For civilians who need communications capability without technical complexity, there are some services and systems available, along with their nominal planning ranges. They are:
- Family Radio Service (FRS) – intra-group
- Citizens Band (CB) – local
- Multiple Use Radio Service (MURS) – intra-group
- GMRS – General Mobile Radio Service – local - Nominal license required.
- Part 15 devices – (Motorola DTR) – intra-group
- Field Phones – on-site
- Optical Communications – line-of-sight range
All of these services and systems, with the exception of GMRS, are license-free. They will provide the average group/tribe member the capability to communicate with each other over local distances, which is all that's needed for intra-group communications. Furthermore, the cost of most of this level of equipment is affordable to everyone.
Starting with the most secure resources available, we have certain optical communications systems, field phones, the ever popular Motorola DTR series handhelds that operate via Part 15 on 902-928 MHz. spread spectrum, and the “Lo-Tek” standbys. Groups/tribes desiring the most amount of security for their communications (short of custom-made devices) will want to consider these options.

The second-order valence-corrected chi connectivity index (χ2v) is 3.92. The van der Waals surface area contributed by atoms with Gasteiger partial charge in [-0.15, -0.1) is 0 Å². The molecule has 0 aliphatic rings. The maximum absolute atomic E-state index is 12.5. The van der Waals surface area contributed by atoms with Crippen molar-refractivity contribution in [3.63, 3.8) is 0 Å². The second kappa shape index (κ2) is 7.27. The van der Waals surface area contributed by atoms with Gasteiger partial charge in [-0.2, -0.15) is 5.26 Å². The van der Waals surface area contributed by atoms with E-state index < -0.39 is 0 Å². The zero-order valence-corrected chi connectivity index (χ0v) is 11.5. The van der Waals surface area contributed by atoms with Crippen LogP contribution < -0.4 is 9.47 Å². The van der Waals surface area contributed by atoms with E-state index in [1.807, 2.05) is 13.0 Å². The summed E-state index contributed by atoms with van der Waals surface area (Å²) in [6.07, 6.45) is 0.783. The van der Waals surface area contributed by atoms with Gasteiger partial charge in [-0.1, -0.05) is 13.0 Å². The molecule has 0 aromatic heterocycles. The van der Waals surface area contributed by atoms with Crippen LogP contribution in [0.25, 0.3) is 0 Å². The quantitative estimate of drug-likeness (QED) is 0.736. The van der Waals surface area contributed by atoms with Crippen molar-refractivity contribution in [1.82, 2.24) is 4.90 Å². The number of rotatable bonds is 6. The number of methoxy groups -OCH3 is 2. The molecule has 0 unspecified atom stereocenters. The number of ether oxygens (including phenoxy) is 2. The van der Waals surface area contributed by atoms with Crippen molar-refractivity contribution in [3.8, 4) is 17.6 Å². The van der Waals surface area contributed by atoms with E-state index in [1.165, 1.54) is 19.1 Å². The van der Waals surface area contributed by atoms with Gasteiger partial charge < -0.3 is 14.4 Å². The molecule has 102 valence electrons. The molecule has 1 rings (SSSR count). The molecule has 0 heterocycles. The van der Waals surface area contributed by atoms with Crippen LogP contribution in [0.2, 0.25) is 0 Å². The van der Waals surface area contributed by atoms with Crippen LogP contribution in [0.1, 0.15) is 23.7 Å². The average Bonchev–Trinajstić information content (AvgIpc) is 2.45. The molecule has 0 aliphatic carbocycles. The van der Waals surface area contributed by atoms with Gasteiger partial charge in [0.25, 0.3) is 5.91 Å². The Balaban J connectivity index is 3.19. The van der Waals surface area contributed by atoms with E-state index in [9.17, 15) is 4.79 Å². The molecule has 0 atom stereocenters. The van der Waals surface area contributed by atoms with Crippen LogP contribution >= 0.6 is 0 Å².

Motorola DTRs have an honest 2-mile planning range, which puts them right on the verge of intra-group to local communications capable. Motorola DTRs are the most expensive option available for non-amateur radio wireless communications, but they are immune from hobbyist-level interception (not detection). They do have a built-in vulnerability when being used on the default “public” channels/talkgroups. An individual with a Motorola DTR-650 in administrator mode will be able to “stun” radios, rendering them unusable until you can reactivate them. While merely an annoyance in peacetime, such an occurrence during more critical occasions could be disastrous. Now that you are aware, the solution to this vulnerability is simple. You just program all your radios to private channels/talkgroups. Now you can use the stun mode to eliminate any radio that gets lost or taken/stolen from a member of your group as soon as you detect any unauthorized usage. Another neat feature of the DTRs is the ability of an administrator radio to remotely key up and “hot mic” a radio, enabling the administrator to hear audio within the range of the radio's microphone sensitivity. All things considered, they're a pretty good piece of kit, and cost about as much as a high-end ham HT. If your group/tribe wanted “private” radios, this is as good as you're going to get, and 2 miles is plenty of range for intra-group communications. An interesting side note is that 902-928 MHz. is also allocated to amateur radio use, where it is known as the 33cm band. Many hams have been modifying Part-15 902-928 MHz. communications equipment for higher power and operating them under Part 97 (Amateur Radio).